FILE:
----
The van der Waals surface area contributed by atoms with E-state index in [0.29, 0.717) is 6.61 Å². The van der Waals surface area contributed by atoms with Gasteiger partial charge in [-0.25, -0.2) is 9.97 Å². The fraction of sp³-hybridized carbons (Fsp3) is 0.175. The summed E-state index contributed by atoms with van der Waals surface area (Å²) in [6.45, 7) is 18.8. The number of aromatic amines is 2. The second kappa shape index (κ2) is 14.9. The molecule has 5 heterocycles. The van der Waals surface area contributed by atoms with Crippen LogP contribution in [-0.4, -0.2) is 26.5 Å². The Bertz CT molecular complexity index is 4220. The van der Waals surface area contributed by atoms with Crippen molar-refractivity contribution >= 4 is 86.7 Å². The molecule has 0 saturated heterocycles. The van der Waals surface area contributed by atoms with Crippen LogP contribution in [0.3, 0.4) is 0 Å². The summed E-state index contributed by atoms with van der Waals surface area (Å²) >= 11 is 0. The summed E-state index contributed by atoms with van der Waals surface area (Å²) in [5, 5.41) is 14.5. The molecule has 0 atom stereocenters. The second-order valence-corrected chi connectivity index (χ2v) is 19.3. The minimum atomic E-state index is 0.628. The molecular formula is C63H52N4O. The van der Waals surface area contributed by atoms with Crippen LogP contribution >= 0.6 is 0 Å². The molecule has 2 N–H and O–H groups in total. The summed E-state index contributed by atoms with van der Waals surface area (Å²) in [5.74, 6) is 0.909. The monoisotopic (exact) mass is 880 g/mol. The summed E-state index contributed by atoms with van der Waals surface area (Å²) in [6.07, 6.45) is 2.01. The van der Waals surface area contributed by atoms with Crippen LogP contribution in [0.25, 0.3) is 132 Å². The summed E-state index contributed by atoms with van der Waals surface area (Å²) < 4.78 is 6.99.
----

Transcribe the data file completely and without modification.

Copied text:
The van der Waals surface area contributed by atoms with E-state index in [0.29, 0.717) is 6.61 Å². The van der Waals surface area contributed by atoms with Gasteiger partial charge in [-0.25, -0.2) is 9.97 Å². The fraction of sp³-hybridized carbons (Fsp3) is 0.175. The summed E-state index contributed by atoms with van der Waals surface area (Å²) in [6.45, 7) is 18.8. The number of aromatic amines is 2. The second kappa shape index (κ2) is 14.9. The molecule has 5 heterocycles. The van der Waals surface area contributed by atoms with Crippen LogP contribution in [-0.4, -0.2) is 26.5 Å². The Bertz CT molecular complexity index is 4220. The van der Waals surface area contributed by atoms with Crippen molar-refractivity contribution >= 4 is 86.7 Å². The molecule has 0 saturated heterocycles. The van der Waals surface area contributed by atoms with Crippen LogP contribution in [0.3, 0.4) is 0 Å². The summed E-state index contributed by atoms with van der Waals surface area (Å²) >= 11 is 0. The summed E-state index contributed by atoms with van der Waals surface area (Å²) in [5, 5.41) is 14.5. The molecule has 0 atom stereocenters. The second-order valence-corrected chi connectivity index (χ2v) is 19.3. The minimum atomic E-state index is 0.628. The molecular formula is C63H52N4O. The van der Waals surface area contributed by atoms with Crippen LogP contribution >= 0.6 is 0 Å². The molecule has 2 N–H and O–H groups in total. The summed E-state index contributed by atoms with van der Waals surface area (Å²) in [5.74, 6) is 0.909. The monoisotopic (exact) mass is 880 g/mol. The summed E-state index contributed by atoms with van der Waals surface area (Å²) in [6.07, 6.45) is 2.01. The van der Waals surface area contributed by atoms with Crippen LogP contribution in [0.25, 0.3) is 132 Å². The summed E-state index contributed by atoms with van der Waals surface area (Å²) < 4.78 is 6.99.